There is strong scientific consensus that alcohol consumption can cause several types of (1, 2). In its Report on Carcinogens, the National Toxicology Program of the US Department of Health and Human Services lists the consumption of alcoholic beverages as a known human carcinogen.
Evidence indicates that the more alcohol a person drinks – particularly the more alcohol they drink regularly over time – the higher the risk of developing an alcohol-associated syndrome. Even those who drink no more than one drink per day and binge drinkers (those who consume 4 or more drinks for women and 5 or more drinks for men in a single sitting) have a slightly increased risk of some s (3-7 ). Based on 2009 data, an estimated 3.5% of deaths in the United States (approximately 19,500 deaths) were alcohol-related (8).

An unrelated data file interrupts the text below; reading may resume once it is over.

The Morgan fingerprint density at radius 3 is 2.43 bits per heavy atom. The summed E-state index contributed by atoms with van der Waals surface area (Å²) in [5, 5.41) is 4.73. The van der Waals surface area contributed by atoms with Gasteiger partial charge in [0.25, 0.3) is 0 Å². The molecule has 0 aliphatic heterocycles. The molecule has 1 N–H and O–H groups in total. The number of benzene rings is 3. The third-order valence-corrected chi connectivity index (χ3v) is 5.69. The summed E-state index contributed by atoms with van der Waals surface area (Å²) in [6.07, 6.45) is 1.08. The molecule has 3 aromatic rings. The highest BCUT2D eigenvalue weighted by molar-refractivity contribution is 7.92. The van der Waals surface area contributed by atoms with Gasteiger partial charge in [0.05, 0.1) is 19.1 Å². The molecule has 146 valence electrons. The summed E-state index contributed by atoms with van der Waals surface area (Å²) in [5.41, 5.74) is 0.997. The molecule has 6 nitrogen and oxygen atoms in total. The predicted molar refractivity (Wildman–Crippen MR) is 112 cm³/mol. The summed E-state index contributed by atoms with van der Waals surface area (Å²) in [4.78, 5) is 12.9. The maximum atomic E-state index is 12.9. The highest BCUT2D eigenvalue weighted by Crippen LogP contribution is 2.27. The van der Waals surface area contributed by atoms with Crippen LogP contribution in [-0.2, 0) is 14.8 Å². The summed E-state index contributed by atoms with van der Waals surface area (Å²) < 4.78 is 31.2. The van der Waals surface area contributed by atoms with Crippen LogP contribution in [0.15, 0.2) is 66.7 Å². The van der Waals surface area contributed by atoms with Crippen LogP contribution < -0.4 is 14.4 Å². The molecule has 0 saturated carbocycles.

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Numerous studies have examined whether there is an association between alcohol consumption and the risk of other alcohol use. For the ovaries, prostate, stomach, uterus, and bladder, either no association with alcohol use has been found or evidence of an association is inconsistent. However, evidence is accumulating that alcohol consumption is associated with an increased risk of melanoma and prostate and pancreatic problems (4, 15).